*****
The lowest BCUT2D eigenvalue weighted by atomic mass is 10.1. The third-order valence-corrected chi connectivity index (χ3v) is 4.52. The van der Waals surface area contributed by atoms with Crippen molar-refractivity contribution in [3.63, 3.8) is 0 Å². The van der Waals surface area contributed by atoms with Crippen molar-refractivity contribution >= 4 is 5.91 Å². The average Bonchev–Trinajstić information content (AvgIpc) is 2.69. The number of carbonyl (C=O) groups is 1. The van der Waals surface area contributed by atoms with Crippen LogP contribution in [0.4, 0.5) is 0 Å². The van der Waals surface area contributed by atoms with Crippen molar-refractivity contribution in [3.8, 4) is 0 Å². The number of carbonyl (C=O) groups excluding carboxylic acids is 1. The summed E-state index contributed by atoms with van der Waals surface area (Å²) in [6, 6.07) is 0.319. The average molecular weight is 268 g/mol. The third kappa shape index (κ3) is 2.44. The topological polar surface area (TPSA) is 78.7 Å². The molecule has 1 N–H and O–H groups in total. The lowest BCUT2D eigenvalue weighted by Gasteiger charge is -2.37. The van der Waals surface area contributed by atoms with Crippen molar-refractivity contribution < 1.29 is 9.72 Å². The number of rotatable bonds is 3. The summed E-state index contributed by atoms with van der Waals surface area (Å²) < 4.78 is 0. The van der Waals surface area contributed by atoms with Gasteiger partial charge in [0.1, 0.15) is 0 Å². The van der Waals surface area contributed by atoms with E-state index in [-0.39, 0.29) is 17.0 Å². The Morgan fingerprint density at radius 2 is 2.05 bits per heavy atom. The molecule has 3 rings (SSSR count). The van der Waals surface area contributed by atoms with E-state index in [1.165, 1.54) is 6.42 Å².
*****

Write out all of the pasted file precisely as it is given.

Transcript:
The lowest BCUT2D eigenvalue weighted by atomic mass is 10.1. The third-order valence-corrected chi connectivity index (χ3v) is 4.52. The van der Waals surface area contributed by atoms with Crippen molar-refractivity contribution in [3.63, 3.8) is 0 Å². The van der Waals surface area contributed by atoms with Crippen molar-refractivity contribution >= 4 is 5.91 Å². The average Bonchev–Trinajstić information content (AvgIpc) is 2.69. The number of carbonyl (C=O) groups is 1. The van der Waals surface area contributed by atoms with Crippen LogP contribution in [0.4, 0.5) is 0 Å². The van der Waals surface area contributed by atoms with Crippen molar-refractivity contribution in [3.8, 4) is 0 Å². The number of carbonyl (C=O) groups excluding carboxylic acids is 1. The summed E-state index contributed by atoms with van der Waals surface area (Å²) in [6, 6.07) is 0.319. The average molecular weight is 268 g/mol. The third kappa shape index (κ3) is 2.44. The topological polar surface area (TPSA) is 78.7 Å². The molecule has 1 N–H and O–H groups in total. The lowest BCUT2D eigenvalue weighted by Gasteiger charge is -2.37. The van der Waals surface area contributed by atoms with Crippen molar-refractivity contribution < 1.29 is 9.72 Å². The number of rotatable bonds is 3. The summed E-state index contributed by atoms with van der Waals surface area (Å²) < 4.78 is 0. The van der Waals surface area contributed by atoms with Gasteiger partial charge in [0.1, 0.15) is 0 Å². The van der Waals surface area contributed by atoms with E-state index in [-0.39, 0.29) is 17.0 Å². The Morgan fingerprint density at radius 2 is 2.05 bits per heavy atom. The molecule has 3 rings (SSSR count). The van der Waals surface area contributed by atoms with E-state index in [1.165, 1.54) is 6.42 Å².